Haubenhofer D, Kirchengast S. (2007). Dog Handlers’ and Dogs’ Emotional and Cortisol Secretion Responses Associated with Animal-Assisted Therapy Sessions, Society and Animals, 15:2: 127-150.
Research question: As the benefits of animal-assisted therapy on humans are recognized within healthcare environments, what are the emotional and physiological effects, judged by cortisol levels in saliva, on the dog handler-dog teams who worked in animal-assisted health care service while they were exposed to the same situations?
Sample: Saliva from thirteen dog-handler teams consisting of 13 handlers (n = 655) and 18 companion dogs (n = 554) were collected between March 2004 and February 2005 in order to test cortisol levels in the dogs and their handlers. Twelve dog handlers were female and one male, with ages ranging from 28 to 68 years. The dogs were all of different breeds with fifteen being female (4 neutered) and four male (1 neutered), ages ranging between 2 and 9 years old. Dogs and handlers were familiar with their testing environments and had completed the same kind of training through the Austrian organization Tiere als Thearpie (translated as Animals as Therapy).
Methodology: Salivette tubes were used in the saliva collection and handlers were taught to apply cotton swabs of the Salivettes to themselves and the dogs. Two control periods were established – a series of 3 non-consecutive days without therapeutic work but still containing typical daily activities – before and after the 3 consecutive months of active animal-supported therapy. Questionnaires examining associated emotions toward therapy (featuring groups of positive [no perception of distress] and negative emotions [indicating physical or emotional eustress or distress]) of the handlers and the observed emotions of the dogs were self-administered during the control periods. During the control and therapy periods, handlers collected saliva samples, from themselves and the dogs, three times a day at 8 a.m, 2 p.m., and 8 p.m., placing the samples immediately in the freezer. Therapy sessions occurred at primary schools, hospitals, rehabilitation centers, and homes for the elderly. How time was spent was determined by the patient’s abilities – children played while the elderly talked with and hugged the dogs. Sessions usually lasted between 1 and 3 hours with no breaks and some were between 5 and 8 hours with frequent breaks for the dogs. Some teams did only short or long sessions while others completed both. All teams attended 9 to 50 sessions during the sample period. At the end of the study, the saliva was tested for cortisol with a special enzyme-immunoassay (EIA) – a double-antibody, biotin-linked EIA used for detecting very low concentrations of hormones – and frequency scales were created from the questionnaires with answers chosen by more than 50% of the handlers defined as main answers.
Findings: Handlers reported emotions from their daily lives (non-therapy days) for themselves and the dogs, with positive emotions of “interesting”, “joyful”, and “pleasant” representing the handlers and “calm”, “hardly encumbering”, “hardly straining”, and “uneventful” for the dogs. No negative emotions were associated with the dogs. When reporting on their typical therapeutic work, handlers associated more negative emotions for the dogs and themselves. Answers for “before therapy” were mostly positive for the handlers and negative for the dogs. Responses for “after therapy” were largely negative with the handlers describing themselves as: “emotionally strained”, “irritated”, “overstrained”, and “physically strained” and describing the dogs as: “physically strained”, “stressed”, and “tired”. The average level of cortisol for handlers ranged between 4.03nmol/L and 39.8nmol/L. The average cortisol concentration for the dogs ranged between 0.3nmol/L and 11.3nmol/L. Handlers and dogs showed lower concentrations of cortisol on control days than therapy days – the difference being significant for handlers (Z = -2.79) and for dogs (Z = -4.24). Handlers had significantly higher cortisol concentrations before therapy than after with no such trend appearing in the levels of the dogs. Cortisol concentrations of the handlers was directly proportional with the length of the sessions and the concentrations of the dogs peaked at 3 hours, declined, and had a smaller peak at 7 hours. Handlers associated more negative emotions to their dogs regarding therapeutic sessions than to themselves where they chose mostly positive emotions. This shows that there is an unconscious level of distress for handlers caused by therapy. Therapeutic work is a source of increased cortisol secretions, impacting, both mentally and physiologically, the dog handler-dog teams who work in animal-assisted health care service.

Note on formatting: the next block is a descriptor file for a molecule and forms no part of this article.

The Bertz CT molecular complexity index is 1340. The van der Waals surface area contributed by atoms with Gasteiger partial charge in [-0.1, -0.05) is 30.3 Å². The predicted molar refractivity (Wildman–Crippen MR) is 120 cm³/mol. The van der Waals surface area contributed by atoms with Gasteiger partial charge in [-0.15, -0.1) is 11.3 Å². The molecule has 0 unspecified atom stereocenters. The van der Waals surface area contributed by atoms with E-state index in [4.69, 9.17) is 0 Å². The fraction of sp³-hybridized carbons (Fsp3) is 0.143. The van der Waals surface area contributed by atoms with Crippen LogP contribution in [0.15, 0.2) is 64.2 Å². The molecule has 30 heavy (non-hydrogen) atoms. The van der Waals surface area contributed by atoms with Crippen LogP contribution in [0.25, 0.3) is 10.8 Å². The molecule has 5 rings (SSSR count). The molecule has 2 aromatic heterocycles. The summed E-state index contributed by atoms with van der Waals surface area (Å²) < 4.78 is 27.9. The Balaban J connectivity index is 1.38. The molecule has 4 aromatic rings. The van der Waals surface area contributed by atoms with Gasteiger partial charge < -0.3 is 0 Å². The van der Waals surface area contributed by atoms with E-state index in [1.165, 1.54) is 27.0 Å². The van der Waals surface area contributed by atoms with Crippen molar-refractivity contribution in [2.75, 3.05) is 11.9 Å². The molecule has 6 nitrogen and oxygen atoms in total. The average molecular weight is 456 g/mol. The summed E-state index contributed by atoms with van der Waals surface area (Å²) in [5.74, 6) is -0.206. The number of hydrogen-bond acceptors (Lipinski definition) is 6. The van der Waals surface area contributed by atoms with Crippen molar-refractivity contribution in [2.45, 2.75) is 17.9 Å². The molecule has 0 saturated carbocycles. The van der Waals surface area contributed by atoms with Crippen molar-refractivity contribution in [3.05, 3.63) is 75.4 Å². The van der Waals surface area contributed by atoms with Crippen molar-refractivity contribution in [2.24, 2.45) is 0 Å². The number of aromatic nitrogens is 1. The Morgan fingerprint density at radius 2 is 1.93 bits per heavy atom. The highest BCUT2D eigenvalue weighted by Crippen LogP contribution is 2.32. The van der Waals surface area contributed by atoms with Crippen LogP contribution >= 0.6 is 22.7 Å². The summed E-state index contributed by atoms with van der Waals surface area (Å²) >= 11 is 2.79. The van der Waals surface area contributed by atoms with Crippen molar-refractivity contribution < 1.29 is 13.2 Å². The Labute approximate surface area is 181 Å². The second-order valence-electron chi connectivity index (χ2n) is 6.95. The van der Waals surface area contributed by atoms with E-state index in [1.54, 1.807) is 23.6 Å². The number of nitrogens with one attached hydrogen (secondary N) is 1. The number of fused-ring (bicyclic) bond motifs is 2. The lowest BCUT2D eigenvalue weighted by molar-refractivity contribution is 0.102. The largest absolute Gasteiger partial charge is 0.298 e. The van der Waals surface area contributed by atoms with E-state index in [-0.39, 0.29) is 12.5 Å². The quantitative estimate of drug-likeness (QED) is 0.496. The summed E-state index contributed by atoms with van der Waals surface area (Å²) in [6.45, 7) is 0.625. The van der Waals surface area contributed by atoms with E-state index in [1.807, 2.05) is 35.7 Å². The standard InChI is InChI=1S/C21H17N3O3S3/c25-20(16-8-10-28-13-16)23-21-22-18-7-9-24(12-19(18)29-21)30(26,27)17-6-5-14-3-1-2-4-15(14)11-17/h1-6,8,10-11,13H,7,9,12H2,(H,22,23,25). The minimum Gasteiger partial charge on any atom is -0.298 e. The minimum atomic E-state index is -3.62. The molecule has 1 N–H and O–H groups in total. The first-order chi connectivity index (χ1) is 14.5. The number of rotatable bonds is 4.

Strengths: The study was conducted and samples were collected in environments and by people that the dogs and handlers were already familiar with. Handlers were also careful not to associate their own emotions in the questionnaire with those of their dogs.
Limitations: Without the questionnaire, there is no way to differentiate between distress and eustress, so the actual impact on the animal and handler cannot be determined. Additionally, the sample size was relatively small and had only one male participant which may have skewed the results. Also, all of the therapy sessions occurred at different times, so that not all handlers were able to take a saliva sample at the same time every day. Finally, this study was not conducted within a laboratory environment and so stressors not directly related to therapy could not be avoided.
Summary by Bethany Whitfield